General Manager Christina Hippisley reports that buyers are realising they can secure significantly lower prices now as a result of the current exchange rate.
“We’ve seen sterling hit a nine-month high against the euro this month, as well as a two-and-a-half-year high against the dollar. This is leading to some serious savings for families from the UK who are buying homes in Portugal. There’s a definite sense of buyers being keen to take advantage of this as quickly as they can,” she said.
According to the chamber of commerce, during the latter half of February, the pound has been continuing to climb “even on days when there aren’t any obvious new causes for it doing so”.
February 18 was an example of this, according to Daragh Maher, Head of Research, Americas at HSBC Securities.
“There were no fresh headlines to drive GBP enthusiasm this morning, so presumably the themes of successful vaccine roll-out, no material dislocation from Brexit so far, and a stronger than expected Q4 2020 GDP print continue to buoy spirits,” he said.
The Bank of England’s signalling on February 4 that it was unlikely to move to negative interest rates in the foreseeable future has also fed into the pound’s strong performance this month, according to the chamber.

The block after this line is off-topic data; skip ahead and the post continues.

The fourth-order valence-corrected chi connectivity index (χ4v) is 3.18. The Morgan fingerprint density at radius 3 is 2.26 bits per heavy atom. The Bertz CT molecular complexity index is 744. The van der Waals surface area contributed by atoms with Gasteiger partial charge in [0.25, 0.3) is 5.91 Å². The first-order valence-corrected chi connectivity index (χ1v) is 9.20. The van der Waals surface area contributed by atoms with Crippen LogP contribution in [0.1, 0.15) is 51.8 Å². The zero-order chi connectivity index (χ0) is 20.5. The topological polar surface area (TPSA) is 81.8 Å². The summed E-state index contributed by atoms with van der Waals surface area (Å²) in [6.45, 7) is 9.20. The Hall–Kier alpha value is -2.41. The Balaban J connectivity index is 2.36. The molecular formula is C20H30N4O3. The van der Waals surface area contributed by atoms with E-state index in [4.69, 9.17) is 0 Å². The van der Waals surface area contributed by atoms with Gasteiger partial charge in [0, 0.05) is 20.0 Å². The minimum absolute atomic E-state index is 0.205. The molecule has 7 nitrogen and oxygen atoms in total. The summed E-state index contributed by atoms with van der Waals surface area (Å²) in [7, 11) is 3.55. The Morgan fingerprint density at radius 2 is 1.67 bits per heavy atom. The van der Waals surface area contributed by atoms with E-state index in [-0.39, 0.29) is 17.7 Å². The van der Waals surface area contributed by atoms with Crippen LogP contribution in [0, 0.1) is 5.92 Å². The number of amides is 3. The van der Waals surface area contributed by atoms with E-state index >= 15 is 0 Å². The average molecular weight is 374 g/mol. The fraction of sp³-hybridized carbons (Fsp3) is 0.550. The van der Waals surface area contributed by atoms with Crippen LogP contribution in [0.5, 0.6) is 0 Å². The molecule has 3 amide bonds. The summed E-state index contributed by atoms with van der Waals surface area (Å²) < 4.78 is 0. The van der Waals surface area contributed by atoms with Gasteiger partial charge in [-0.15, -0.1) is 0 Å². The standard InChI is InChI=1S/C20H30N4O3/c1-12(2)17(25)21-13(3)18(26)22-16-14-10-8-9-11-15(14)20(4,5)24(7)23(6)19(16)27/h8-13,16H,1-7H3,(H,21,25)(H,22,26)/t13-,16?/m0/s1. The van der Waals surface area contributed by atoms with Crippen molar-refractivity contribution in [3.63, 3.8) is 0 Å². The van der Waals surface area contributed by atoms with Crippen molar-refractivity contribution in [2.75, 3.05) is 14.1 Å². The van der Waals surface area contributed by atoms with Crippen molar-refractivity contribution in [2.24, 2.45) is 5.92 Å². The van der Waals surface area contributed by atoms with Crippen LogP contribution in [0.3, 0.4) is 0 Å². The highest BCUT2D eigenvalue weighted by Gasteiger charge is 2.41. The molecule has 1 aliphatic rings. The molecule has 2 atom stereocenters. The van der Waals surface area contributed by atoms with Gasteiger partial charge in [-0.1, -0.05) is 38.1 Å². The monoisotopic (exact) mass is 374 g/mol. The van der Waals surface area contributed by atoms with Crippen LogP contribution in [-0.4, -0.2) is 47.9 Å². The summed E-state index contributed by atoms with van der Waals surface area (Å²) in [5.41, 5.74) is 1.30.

It is the scale of the savings that can be made which is particularly fuelling demand, it says. Real estate consultants Knight Frank point out that a GBP-denominated buyer seeking a €1 million home would have needed £936,600 in late March 2020. Now, they would need just £868,600.
Stresses the chamber, the Algarve has “long been one of the most popular areas of Portugal with British holiday home buyers, as well as with those relocating to Portugal on a more permanent basis.”
It adds: “Sun-kissed beaches, stunning golf courses, a relaxed pace of life and superb local cuisine combine to make the Algarve a top choice for many Brits.
“Its strong connectivity, meanwhile, is a key factor underlying the region’s growth potential. Faro Airport provides easy access to multiple international hubs: London in around 2.5 hours (in the normal course of events), Amsterdam in just over three hours and Lisbon in around 47 minutes. Flights also connect to numerous regional UK airports, providing the Algarve with superb connectivity from most of the country.
“Destinations such as the town of Vilamoura, with its beautiful marina, well-regarded international school, supermarkets and health clinics, as well as outstanding sporting facilities, hold particular appeal for British buyers.”
Says Christina Hippisley, “there’s a wonderful sense of having everything you could wish for at your fingertips in some of the Algarve’s larger coastal resort towns – from Vilamoura in the central Algarve down to the smaller resorts from Carvoeiro to Sagres in the western Algarve. We know from our daily postbag and email requests that there is enormous pent-up demand from British buyers for a fresh start and a new life in Portugal after lockdown.”